They Mystery of the Last Supper is a book by Colin J. Humphreys, which seeks to explain the chronology of the Holy Week. I have read the book, and I found some SERIOUS problems with it. This post seeks to point out those problems and offer a solution.
The book of Job in the Bible is a very ancient book. That is why it is so amazing that we actually get some consistent names for things mentioned in the book that stay consistent across 4,000 years or so. I’m talking about the names of constellations. We’re going to explore the constellations and astronomy that we get in Job. There are a lot of surprises and some really good poetry.
Believe it or not, there are references to every single planet (or deity that the planet is named after) in Scripture. And we’re going to find them.
This post isn’t about remembering the planet names. This post is about remembering WHY the planets are named what they are named. Everybody knows that the planets correspond to classical characters in mythology. But I’m answering the question “Why did the ancients connect THAT spot of light — and not any other spot of light — to this PARTICULAR deity — and not another deity?”
As I’d like to show, there is actually an answer.
Noah’s Flood just might be the craziest thing we read about in the Old Testament. As I intend to show in this post and the next, it’s not as crazy as you think. Instead, it’s far, FAR crazier than you think. It’s crazy because truth is stranger than fiction, and lots of “fiction” you’ve heard just might be the truth.
In the previous post, we explored how a 2,600 year old story on the “myth of Atlantis” has some peculiar similarities to the submarine geography that was discovered only in 1957. Here, we explore how the “myth of Phaethon,” as described by that same 2,600 year old Egyptian priest seems to have some peculiar similarities with some very widely accepted ideas about comet impacts and gigantic floods.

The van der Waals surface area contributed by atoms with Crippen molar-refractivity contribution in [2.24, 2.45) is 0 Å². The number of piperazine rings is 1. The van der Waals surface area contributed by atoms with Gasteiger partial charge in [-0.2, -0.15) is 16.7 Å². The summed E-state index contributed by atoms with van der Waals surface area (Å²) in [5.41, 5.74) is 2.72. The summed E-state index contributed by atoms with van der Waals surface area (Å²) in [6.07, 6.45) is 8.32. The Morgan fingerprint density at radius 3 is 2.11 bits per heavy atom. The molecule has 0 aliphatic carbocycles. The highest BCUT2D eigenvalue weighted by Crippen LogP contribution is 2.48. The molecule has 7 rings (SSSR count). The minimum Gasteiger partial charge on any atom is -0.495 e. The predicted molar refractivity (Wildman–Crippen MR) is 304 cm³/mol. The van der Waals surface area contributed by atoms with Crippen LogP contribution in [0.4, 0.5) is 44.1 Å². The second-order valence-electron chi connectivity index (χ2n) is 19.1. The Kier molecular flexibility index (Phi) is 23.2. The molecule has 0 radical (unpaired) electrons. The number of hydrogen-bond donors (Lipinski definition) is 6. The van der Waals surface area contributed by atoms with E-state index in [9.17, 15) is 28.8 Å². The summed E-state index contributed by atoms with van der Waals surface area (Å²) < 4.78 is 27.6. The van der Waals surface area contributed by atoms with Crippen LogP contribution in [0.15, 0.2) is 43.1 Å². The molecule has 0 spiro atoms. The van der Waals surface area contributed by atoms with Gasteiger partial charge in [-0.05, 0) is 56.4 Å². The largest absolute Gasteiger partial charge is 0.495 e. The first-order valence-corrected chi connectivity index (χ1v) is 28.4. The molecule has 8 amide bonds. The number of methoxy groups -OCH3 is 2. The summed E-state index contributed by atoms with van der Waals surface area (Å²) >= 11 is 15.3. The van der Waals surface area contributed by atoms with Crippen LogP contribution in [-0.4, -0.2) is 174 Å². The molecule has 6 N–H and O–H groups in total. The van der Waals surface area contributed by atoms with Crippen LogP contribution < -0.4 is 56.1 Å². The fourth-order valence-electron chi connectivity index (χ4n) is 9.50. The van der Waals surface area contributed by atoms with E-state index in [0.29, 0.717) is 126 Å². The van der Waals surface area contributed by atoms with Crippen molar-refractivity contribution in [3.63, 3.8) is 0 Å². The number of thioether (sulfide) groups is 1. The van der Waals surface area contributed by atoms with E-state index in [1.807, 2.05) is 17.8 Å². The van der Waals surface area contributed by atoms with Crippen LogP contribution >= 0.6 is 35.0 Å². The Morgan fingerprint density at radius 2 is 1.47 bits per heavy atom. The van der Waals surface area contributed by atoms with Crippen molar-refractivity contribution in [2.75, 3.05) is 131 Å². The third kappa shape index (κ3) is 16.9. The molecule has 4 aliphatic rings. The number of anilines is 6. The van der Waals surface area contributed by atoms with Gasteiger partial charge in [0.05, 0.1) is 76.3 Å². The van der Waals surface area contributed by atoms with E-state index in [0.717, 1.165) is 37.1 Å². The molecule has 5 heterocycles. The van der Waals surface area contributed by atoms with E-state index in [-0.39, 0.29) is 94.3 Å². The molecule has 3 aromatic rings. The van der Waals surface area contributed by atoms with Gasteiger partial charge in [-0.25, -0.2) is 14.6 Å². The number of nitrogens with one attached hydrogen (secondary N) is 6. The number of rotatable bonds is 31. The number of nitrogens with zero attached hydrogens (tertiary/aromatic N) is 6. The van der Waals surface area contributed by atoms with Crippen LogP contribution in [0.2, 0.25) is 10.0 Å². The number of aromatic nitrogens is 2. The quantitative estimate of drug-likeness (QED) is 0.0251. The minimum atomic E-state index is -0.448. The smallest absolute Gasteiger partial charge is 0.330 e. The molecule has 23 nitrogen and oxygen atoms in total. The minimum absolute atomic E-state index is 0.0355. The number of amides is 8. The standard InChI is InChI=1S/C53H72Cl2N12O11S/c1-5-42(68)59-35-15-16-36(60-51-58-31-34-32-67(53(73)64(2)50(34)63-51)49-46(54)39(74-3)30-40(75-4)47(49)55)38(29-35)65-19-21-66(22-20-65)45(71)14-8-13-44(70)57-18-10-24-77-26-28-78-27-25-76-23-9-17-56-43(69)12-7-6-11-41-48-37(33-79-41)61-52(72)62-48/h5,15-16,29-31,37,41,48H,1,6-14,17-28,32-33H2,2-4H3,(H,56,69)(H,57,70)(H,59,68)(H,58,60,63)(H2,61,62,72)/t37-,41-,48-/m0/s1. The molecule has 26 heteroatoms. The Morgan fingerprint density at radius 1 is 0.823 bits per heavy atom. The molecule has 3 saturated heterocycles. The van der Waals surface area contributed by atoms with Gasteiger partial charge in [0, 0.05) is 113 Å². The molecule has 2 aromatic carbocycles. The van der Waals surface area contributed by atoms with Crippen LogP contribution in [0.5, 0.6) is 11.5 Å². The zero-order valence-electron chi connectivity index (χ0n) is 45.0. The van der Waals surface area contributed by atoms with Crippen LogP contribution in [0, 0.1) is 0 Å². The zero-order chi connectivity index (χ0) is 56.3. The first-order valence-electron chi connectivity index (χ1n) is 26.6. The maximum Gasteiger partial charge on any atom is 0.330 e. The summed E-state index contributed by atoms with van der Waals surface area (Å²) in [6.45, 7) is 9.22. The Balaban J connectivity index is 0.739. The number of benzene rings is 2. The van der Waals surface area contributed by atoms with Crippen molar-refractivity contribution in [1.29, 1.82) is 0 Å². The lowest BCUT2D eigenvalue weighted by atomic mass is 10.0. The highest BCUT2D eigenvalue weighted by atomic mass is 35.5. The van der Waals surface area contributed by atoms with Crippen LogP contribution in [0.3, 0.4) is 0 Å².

The generally accepted year of the Second Persian Invasion of Greece — 480 BC — is WRONG. The correct date is 478 BC, because contrary to all of the non-astronomically minded historians who don’t check the sources, the Eclipse of Xerxes DID HAPPEN.
This post is the third in a series. The previous post addressed how to confront rules that are designed to improve your life, but have the effect of making you want to jump off a bridge. It answers the question “Would Jesus Wear a Mask?” Christ and Caesar and the Church Not long ago, Pastor…
The problem here is that I don’t know which rules are more important than others. Science may give us some info on this. However, your location, your town’s population density, your medical history, and your age, job, or whatever else may be equally important. Just be aware. Keep in mind your area’s hospital capacity. Keep in mind your neighbor’s worries. Keep in mind your obligations. Keep in mind the legitimate authority of the government. Keep it all in mind, and then make your decisions.
So, to my readers: Wear a mask, or at least be ready to wear a mask. Learn how to be kind to people who have different opinions about what they value. Be kind. Don’t be harsh. Be ready to serve. Don’t be judgmental. Celebrate your freedom, especially your freedom to love and serve one another.
This post is the first in a series about COVID-19. It’s about masks, social distancing, quarantine rules, and shut-downs going on in America. People are upset. Obviously. And they’re wondering why this could happen. This post is here to help. First, it explains the history of the authority of these laws. Second, it moves on…
The pandemic persists. COVID continues. Kung-flu might get you. Rona got real. And I am still writing. Therefore, in keeping with the times, this page is a collection of posts on masks, social distancing, crappy rules, fear, and how people should deal with circumstances that just absolutely stink. There are three parts: This first post…
“Modern Science is based on the principle, ‘Give us one free miracle and we’ll explain the rest.'”